Objective: We describe a novel method to spatially map interictal epileptiform discharges (IEDs) through voxel-wise functional connectivity analysis of the functional magnetic resonance imaging (fMRI) portion of simultaneous electroencephalography (EEG)-fMRI data. This method measures the local synchronicity of fMRI signals associated with IED and, in contrast to conventional methods, does not require modeling of neural activities or hemodynamic response.
Methods: Simultaneous EEG-fMRI was performed on six patients with focal epilepsy. IED events were detected from the EEG data. The fMRI data was subdivided into time segments of 20 s in length, and then reorganized into one set of concatenated time series containing the IED events and many sets without IEDs. Local degree centrality (LDC), a metric of functional connectivity, was computed for each brain voxel to summarize its signal correlations to brain voxels within 14 mm of physical distance. This computation was repeated for each set of concatenated time series, yielding one whole-brain LDC map for time with the IED events and many maps for time without IED. A statistical score was computed for each voxel to detect the voxels with significant LDC value differences associated with IEDs. The fMRI data were also processed separately by conventional methods for comparison.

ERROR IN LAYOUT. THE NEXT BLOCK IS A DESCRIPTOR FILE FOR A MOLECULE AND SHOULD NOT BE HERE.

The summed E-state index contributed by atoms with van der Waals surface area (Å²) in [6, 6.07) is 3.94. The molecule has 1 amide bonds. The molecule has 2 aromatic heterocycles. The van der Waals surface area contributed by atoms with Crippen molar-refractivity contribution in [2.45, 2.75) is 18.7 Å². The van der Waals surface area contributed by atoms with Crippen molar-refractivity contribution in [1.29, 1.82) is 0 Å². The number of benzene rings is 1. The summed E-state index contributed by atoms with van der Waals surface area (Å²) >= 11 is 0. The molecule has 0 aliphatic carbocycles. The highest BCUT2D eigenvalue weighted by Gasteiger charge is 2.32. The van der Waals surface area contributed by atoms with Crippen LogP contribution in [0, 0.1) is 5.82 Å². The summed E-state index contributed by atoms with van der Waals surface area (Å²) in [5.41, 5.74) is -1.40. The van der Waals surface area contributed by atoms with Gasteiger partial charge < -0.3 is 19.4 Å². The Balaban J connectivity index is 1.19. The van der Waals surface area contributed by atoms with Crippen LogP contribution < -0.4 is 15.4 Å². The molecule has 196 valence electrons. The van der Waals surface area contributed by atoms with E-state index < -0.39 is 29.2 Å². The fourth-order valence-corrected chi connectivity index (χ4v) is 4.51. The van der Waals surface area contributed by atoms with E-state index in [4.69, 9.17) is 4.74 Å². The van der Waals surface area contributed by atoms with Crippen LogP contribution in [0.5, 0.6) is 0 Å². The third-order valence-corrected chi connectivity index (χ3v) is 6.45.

Results: In all six patients, regions with significant LDC increase during IEDs were concordant in location to both simultaneous EEG and the epileptogenic focus determined from separate clinical studies. In contrast, results from the conventional methods were concordant in only three patients.
Significance: We show that for focal epilepsy, voxel-wise functional connectivity analysis of EEG-fMRI data may improve IED localization and EEG concordance compared to the conventional analysis. This new analytic method may improve the robustness of interictal EEG-fMRI as a technique for mapping the epileptogenic focus, and helps study the local synchronization aspect of the epileptic network.
- Dynamic connectivity changes
- Local synchronicity
- Network centrality
- Resting-state functional MRI
- Whole-brain mapping
ASJC Scopus subject areas
- Clinical Neurology